fma() (and fmaf()) to optimize?

I have code in a hot-spot kernel that looks like this:

d[0] = k1[0] * k2[0] - k1[1] * k2[1]

(where all variables are floats)

I am wondering if there is an opportunity to optimize this at all with fmaf()?

Possible answers:
a) yes, do this:
float tmp = -k1[1] * k2[1];
d[0] = fmaf(k1[0], k2[0], tmp);

b) no, the nvcc compiler will optimize this to fmaf() for you already

c) no, you should be doing something else entirely.

I ask because when I replace my original code with code in (a), I do not see a difference in timing studies.

I realize that caching plays a big part. I don’t see any opportunity to pre-load these operands into shared memory before computation (the values are only used once), but due to sequential access pattern across threads within the block, it seems possible/likely that the operands may already be loaded in L1 cache due to coalesced access and cache line loading, but I don’t know for certain.

Any advice? Are there gains to be made here, or am I barking up the wrong tree? Thanks!

My first advice would be learn to use the CUDA binary utilities and understand what the compiler is doing. fma contractions are usually useful from a performance perspective, and occasionally useful from an accuracy perspective. But the compiler will aggressively seek to use them. It normally should not be necessary to go to great pains to craft fma operations yourself.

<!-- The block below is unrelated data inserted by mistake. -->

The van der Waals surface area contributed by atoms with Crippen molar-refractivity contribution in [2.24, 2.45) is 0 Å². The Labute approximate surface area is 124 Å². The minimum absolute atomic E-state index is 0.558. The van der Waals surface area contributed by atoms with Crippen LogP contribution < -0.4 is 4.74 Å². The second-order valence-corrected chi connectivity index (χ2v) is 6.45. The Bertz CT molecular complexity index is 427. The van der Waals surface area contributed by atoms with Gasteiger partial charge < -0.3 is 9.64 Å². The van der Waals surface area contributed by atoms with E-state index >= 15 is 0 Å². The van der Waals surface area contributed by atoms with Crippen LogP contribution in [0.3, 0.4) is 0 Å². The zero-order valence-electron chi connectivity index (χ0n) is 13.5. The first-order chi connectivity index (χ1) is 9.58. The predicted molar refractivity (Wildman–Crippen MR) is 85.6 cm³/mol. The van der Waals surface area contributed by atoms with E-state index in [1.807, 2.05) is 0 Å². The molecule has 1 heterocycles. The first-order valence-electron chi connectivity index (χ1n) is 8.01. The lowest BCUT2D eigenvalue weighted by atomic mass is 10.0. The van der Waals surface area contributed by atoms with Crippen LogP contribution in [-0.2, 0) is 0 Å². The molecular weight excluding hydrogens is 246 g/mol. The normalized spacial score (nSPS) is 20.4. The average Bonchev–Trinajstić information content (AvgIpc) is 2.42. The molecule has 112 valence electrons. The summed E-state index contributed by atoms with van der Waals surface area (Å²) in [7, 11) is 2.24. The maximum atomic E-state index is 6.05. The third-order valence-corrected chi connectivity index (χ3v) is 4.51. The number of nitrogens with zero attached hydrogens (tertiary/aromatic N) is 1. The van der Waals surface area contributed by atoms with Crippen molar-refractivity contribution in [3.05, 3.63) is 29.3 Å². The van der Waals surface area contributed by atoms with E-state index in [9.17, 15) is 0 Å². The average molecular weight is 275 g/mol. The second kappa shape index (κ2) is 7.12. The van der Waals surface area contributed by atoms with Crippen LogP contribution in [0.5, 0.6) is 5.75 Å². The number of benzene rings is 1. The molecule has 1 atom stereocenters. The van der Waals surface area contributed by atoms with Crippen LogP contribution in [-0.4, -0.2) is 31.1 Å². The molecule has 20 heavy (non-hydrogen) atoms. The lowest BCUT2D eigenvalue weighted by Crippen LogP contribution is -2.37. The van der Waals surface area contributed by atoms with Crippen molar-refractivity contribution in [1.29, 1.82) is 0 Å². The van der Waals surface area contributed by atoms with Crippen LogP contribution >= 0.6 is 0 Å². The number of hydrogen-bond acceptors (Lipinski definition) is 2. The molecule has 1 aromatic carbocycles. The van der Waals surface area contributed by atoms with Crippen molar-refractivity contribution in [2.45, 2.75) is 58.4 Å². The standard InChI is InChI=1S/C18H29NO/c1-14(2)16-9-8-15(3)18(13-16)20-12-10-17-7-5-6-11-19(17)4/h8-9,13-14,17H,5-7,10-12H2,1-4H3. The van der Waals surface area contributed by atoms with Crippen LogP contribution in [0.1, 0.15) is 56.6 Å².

If you don’t see a change in performance after code refactoring, it’s normally a solid indication that you are barking up the wrong tree. The limiter to code performance is often somewhere else.

Which brings up the 2nd piece of advice. Learn to use the profilers, and develop skills for analysis driven optimization.

The answer is likely one of (b) or ©.

To first order, the answer is (b). In release builds, the CUDA compiler makes aggressive use of FMA-contraction, so there is usually no need to do this transformation manually. However, since only one of the two products can be merged into an FMA (and you won’t be able to pick which one), the code could fail in rare cases, for example by producing a tiny negative result instead of zero, making a following square root deliver a NaN.

A superior replacement in terms of numerical accuracy and robustness is the piece of code shown below, which however requires more operations than the original code. If your code is not compute bound (something the CUDA profiler can help you determine), my recommendation would be to use this code, i.e. pick variant ©. If your code is compute bound, you will have to make a judgement call whether you value robustness and accuracy over raw performance.

  diff_of_products() computes a*b-c*d with a maximum error < 1.5 ulp

  Claude-Pierre Jeannerod, Nicolas Louvet, and Jean-Michel Muller, 
  "Further Analysis of Kahan's Algorithm for the Accurate Computation 
  of 2x2 Determinants". Mathematics of Computation, Vol. 82, No. 284, 
  Oct. 2013, pp. 2245-2264
T diff_of_products (T a, T b, T c, T d)
    T w = d * c;
    T e = fma (-d, c, w);
    T f = fma (a, b, -w);
    return f + e;